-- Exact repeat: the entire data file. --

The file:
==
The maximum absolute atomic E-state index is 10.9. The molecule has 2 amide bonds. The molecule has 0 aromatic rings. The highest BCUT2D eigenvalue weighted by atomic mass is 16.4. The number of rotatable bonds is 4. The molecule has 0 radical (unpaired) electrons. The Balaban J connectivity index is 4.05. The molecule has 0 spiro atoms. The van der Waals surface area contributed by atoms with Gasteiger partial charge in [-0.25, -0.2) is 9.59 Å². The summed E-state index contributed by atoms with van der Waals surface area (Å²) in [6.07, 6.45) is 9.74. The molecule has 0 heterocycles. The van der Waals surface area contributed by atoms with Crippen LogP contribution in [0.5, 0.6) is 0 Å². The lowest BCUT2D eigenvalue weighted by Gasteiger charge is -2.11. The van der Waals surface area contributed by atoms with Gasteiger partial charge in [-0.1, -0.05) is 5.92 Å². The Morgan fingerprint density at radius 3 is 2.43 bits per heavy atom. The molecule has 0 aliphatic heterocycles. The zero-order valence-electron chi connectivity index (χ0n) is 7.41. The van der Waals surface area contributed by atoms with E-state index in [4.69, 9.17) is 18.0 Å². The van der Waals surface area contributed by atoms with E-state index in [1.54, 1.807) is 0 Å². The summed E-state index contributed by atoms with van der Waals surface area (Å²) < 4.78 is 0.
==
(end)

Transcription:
The maximum absolute atomic E-state index is 10.9. The molecule has 2 amide bonds. The molecule has 0 aromatic rings. The highest BCUT2D eigenvalue weighted by atomic mass is 16.4. The number of rotatable bonds is 4. The molecule has 0 radical (unpaired) electrons. The Balaban J connectivity index is 4.05. The molecule has 0 spiro atoms. The van der Waals surface area contributed by atoms with Gasteiger partial charge in [-0.25, -0.2) is 9.59 Å². The summed E-state index contributed by atoms with van der Waals surface area (Å²) in [6.07, 6.45) is 9.74. The molecule has 0 heterocycles. The van der Waals surface area contributed by atoms with Crippen LogP contribution in [0.5, 0.6) is 0 Å². The lowest BCUT2D eigenvalue weighted by Gasteiger charge is -2.11. The van der Waals surface area contributed by atoms with Gasteiger partial charge in [-0.1, -0.05) is 5.92 Å². The Morgan fingerprint density at radius 3 is 2.43 bits per heavy atom. The molecule has 0 aliphatic heterocycles. The zero-order valence-electron chi connectivity index (χ0n) is 7.41. The van der Waals surface area contributed by atoms with E-state index in [4.69, 9.17) is 18.0 Å². The van der Waals surface area contributed by atoms with E-state index in [1.54, 1.807) is 0 Å². The summed E-state index contributed by atoms with van der Waals surface area (Å²) < 4.78 is 0.